Located in the in the Drôme department of south-eastern France, Montélimar is a town of around 35,000 inhabitants. It is a popular destination for holidaymakers with a sweet tooth because it has been long-associated with the production of nougat, a practice which dates back to the 12th century. The town lies on the east bank of the Rhône River and is approximately midway between Lyon, to the north, and Marseilles, to the south. The ideal location of Montélimar allow the travelers to enjoy many attractions and things to do in the region.
Transports in Montélimar
The main railway station in Montélimar has both TER (Auvergne-Rhône-Alpes) rail services as well as express (TGV) ones. TGV trains from Paris heading to Avignon tend to stop at Lyon where you can get frequent connecting services if the express train you are on is not scheduled to stop at Montélimar itself. If you opt to drive, then a car journey from the cross-channel ports in northern France would take eight and a half hours behind the wheel before you'd arrive.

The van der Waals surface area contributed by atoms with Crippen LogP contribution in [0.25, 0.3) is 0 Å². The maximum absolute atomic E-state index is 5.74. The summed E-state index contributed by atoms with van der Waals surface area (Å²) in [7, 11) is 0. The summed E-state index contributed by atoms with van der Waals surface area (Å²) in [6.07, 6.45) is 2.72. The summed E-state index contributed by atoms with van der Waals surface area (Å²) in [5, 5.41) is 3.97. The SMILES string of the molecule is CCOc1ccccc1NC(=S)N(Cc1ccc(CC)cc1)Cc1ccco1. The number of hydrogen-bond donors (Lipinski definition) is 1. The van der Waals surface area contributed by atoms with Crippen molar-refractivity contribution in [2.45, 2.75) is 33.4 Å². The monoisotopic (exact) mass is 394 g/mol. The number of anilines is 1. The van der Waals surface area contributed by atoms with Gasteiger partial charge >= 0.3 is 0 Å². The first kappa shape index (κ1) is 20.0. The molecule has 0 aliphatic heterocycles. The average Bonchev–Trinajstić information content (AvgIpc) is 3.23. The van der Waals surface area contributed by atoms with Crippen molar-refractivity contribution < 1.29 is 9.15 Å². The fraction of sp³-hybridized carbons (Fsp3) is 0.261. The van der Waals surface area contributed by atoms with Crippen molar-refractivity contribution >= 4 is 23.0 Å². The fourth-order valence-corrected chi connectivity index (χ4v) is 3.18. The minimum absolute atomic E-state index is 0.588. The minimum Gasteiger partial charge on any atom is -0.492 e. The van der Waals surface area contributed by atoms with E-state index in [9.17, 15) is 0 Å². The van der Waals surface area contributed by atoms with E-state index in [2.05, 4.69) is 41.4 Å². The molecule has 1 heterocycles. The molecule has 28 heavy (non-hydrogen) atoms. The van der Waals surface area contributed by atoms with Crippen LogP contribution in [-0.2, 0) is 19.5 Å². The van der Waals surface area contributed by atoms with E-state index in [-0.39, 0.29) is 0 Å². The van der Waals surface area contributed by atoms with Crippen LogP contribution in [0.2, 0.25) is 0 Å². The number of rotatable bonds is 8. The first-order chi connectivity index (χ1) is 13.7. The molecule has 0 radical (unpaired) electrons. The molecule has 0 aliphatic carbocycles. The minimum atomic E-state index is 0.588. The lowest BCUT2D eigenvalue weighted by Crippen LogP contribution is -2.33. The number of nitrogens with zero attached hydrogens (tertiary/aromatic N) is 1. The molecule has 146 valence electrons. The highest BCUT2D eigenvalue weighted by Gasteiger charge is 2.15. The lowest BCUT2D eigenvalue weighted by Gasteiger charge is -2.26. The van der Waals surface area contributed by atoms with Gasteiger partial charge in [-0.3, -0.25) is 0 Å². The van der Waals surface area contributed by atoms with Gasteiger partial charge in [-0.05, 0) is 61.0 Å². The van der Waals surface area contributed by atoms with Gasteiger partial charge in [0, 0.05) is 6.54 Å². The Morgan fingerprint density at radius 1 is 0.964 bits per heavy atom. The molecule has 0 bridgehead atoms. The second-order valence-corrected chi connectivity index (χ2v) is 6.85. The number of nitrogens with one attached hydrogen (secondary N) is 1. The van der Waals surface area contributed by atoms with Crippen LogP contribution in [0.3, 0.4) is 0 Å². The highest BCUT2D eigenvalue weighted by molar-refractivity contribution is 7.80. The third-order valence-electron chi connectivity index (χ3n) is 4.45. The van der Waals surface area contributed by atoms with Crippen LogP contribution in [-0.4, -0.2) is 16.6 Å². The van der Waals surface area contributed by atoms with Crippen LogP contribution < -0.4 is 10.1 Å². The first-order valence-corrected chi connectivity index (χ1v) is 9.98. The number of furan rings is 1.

When to go to Montélimar ?
Known as the gateway to Provence, many French tourists take their holiday in Montélimar in July and August. The Fête du Nougat, which celebrates this wonderful foodstuff, usually takes place in late July each year. In recent years, the town has been holding Christmas markets making late November and December a very enjoyable time of year to visit, too.
With plenty of sunshine on offer, Montélimar has a great deal of outdoor activities to take part in. Our hoteliers know perfectly the region and recommend the following things to do.
Cycling is one of the most popular activities in this part of the world and holidaymakers can be kitted out with everything they need to explore the town and the wider region on two wheels from several hire shops.
Montélimar has a number of hiking trails that begin and end in the town. Each of them is numbered so it is almost impossible to lose your way.
The town's famous nougat factories can be visited so you can see how this sweet is produced either using the traditional, copper cauldron, method or modern, vacuuming techniques.